1051 13th St. SE, Hickory, NC 28602 • 828.229.7877 • email@example.com MORE THAN A NAME What My Father Gave Me
W hile he may have passed on 21 years ago, I can still see the ways my dad influenced my life and the lives of my siblings. He was always full of life and an utter original. He was a fantastic cook, and I especially loved his biscuits and gravy. He loved it when the family would gather around a meal he’d just made. Those moments were incredibly special to him and to all of us. My dad would do anything for you if you were good to him and his family. We were never wealthy growing up; both Mom and Dad worked full time to provide for me and my brothers. But
vacation hours fixing our boat so we could go out on the lake. Meanwhile, his workers sat up at the house and did not help. To my dad, that was unacceptable — and when he returned to the house, he made sure his friend knew it. Dad held people to the same high standard of responsibility and respect that he held himself — including me and my brothers. At dinner, we ate what was in front of us, didn’t complain, and washed our dishes. Whenever someone asked why we didn’t have a dishwasher, my dad would just motion to me and my two brothers and wryly say, “I already made three dishwashers.” He made sure that we knew he was in charge, and
“He loved it when the family would gather around a meal he’d just made. Those moments were incredibly special to him and to all of us.”
I think that losing him so early on in our lives really taught us the importance of time with family. It definitely stuck with me, at least. I never let work dictate my time outside the office. I spend it with the ones I love. A part of his legacy lives on in our family. My dad’s full name was James Preston, and he gave it to me and my brothers, James and Preston. Those names were only the beginning of what he gave us.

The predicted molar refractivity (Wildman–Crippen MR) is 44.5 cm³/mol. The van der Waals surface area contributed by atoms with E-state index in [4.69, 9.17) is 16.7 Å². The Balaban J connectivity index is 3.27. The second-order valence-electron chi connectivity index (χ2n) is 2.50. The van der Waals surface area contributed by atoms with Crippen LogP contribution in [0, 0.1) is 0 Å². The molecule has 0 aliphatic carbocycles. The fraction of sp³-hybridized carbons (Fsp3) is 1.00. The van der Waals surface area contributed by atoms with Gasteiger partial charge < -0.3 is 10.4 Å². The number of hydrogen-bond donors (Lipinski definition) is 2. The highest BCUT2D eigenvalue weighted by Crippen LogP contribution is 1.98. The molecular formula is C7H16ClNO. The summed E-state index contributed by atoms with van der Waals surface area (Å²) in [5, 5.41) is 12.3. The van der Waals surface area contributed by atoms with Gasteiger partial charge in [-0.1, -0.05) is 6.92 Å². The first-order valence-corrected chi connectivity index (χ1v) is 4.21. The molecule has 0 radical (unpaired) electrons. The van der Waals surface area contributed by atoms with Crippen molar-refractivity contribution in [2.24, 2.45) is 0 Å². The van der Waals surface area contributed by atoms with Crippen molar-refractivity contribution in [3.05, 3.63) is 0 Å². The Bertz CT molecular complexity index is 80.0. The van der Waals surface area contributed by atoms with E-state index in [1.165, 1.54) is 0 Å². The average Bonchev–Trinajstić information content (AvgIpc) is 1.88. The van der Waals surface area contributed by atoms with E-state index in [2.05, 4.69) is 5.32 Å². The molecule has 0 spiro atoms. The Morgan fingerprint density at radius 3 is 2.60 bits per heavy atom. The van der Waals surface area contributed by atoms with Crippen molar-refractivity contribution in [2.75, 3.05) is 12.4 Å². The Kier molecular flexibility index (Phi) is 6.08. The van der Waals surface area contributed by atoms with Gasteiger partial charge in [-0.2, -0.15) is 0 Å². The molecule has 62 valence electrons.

while we didn’t always have what we wanted, our parents made sure we had everything we needed. Dad was a supervisor at a factory, and the people who worked for him had less than we did. He never let our lack of wealth prevent him from being generous with his workers. That generosity went insofar as his workers would reciprocate it. Our house growing up was on a lake, and during the week of the Fourth of July, he would open up our home to be used as a vacation spot for some of his workers. One summer, Dad spent some of his precious
that our schedules would accommodate his, not the other way around. That being said, he would always come to our defense if we needed him. Family was incredibly important to my dad. His parents were not present in his life growing up, and he lived with his uncle for a long time. When he had a family of his own, he took advantage of every opportunity to spend time with his kids and his grandkids. He had a way of getting everyone to gather around him when he told stories, and I think those were probably some of his favorite moments.
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